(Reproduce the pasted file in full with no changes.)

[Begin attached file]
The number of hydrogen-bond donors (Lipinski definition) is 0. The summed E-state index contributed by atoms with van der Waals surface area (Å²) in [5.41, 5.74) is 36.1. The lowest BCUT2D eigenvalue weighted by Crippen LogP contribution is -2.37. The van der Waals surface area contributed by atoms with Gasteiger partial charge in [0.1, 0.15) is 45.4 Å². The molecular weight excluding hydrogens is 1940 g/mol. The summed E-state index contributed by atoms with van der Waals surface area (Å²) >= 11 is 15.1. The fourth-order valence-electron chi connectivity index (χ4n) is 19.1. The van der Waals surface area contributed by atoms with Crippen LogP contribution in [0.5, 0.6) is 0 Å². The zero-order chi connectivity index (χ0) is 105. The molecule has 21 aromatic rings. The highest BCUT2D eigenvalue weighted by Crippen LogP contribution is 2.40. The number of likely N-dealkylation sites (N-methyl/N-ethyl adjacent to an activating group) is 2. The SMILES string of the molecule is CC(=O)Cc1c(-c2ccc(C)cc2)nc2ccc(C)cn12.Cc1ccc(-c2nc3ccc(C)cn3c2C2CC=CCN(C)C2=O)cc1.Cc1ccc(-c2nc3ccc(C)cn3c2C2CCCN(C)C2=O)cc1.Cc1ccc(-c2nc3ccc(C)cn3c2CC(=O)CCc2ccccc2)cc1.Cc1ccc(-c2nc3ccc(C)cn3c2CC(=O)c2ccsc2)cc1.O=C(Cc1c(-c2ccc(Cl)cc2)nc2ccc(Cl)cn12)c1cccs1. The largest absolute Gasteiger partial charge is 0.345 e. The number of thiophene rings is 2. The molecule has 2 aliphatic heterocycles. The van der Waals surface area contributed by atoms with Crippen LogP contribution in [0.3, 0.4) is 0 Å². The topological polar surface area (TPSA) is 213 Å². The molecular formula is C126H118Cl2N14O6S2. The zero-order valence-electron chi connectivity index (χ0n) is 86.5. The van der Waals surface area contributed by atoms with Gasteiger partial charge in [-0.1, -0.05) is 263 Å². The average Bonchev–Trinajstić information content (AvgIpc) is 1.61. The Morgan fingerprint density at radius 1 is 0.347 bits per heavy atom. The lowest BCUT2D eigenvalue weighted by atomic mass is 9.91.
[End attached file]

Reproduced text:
The number of hydrogen-bond donors (Lipinski definition) is 0. The summed E-state index contributed by atoms with van der Waals surface area (Å²) in [5.41, 5.74) is 36.1. The lowest BCUT2D eigenvalue weighted by Crippen LogP contribution is -2.37. The van der Waals surface area contributed by atoms with Gasteiger partial charge in [0.1, 0.15) is 45.4 Å². The molecular weight excluding hydrogens is 1940 g/mol. The summed E-state index contributed by atoms with van der Waals surface area (Å²) >= 11 is 15.1. The fourth-order valence-electron chi connectivity index (χ4n) is 19.1. The van der Waals surface area contributed by atoms with Crippen LogP contribution in [0.5, 0.6) is 0 Å². The zero-order chi connectivity index (χ0) is 105. The molecule has 21 aromatic rings. The highest BCUT2D eigenvalue weighted by Crippen LogP contribution is 2.40. The number of likely N-dealkylation sites (N-methyl/N-ethyl adjacent to an activating group) is 2. The SMILES string of the molecule is CC(=O)Cc1c(-c2ccc(C)cc2)nc2ccc(C)cn12.Cc1ccc(-c2nc3ccc(C)cn3c2C2CC=CCN(C)C2=O)cc1.Cc1ccc(-c2nc3ccc(C)cn3c2C2CCCN(C)C2=O)cc1.Cc1ccc(-c2nc3ccc(C)cn3c2CC(=O)CCc2ccccc2)cc1.Cc1ccc(-c2nc3ccc(C)cn3c2CC(=O)c2ccsc2)cc1.O=C(Cc1c(-c2ccc(Cl)cc2)nc2ccc(Cl)cn12)c1cccs1. The largest absolute Gasteiger partial charge is 0.345 e. The number of thiophene rings is 2. The molecule has 2 aliphatic heterocycles. The van der Waals surface area contributed by atoms with Crippen LogP contribution in [0.3, 0.4) is 0 Å². The topological polar surface area (TPSA) is 213 Å². The molecular formula is C126H118Cl2N14O6S2. The zero-order valence-electron chi connectivity index (χ0n) is 86.5. The van der Waals surface area contributed by atoms with Gasteiger partial charge in [-0.1, -0.05) is 263 Å². The average Bonchev–Trinajstić information content (AvgIpc) is 1.61. The Morgan fingerprint density at radius 1 is 0.347 bits per heavy atom. The lowest BCUT2D eigenvalue weighted by atomic mass is 9.91.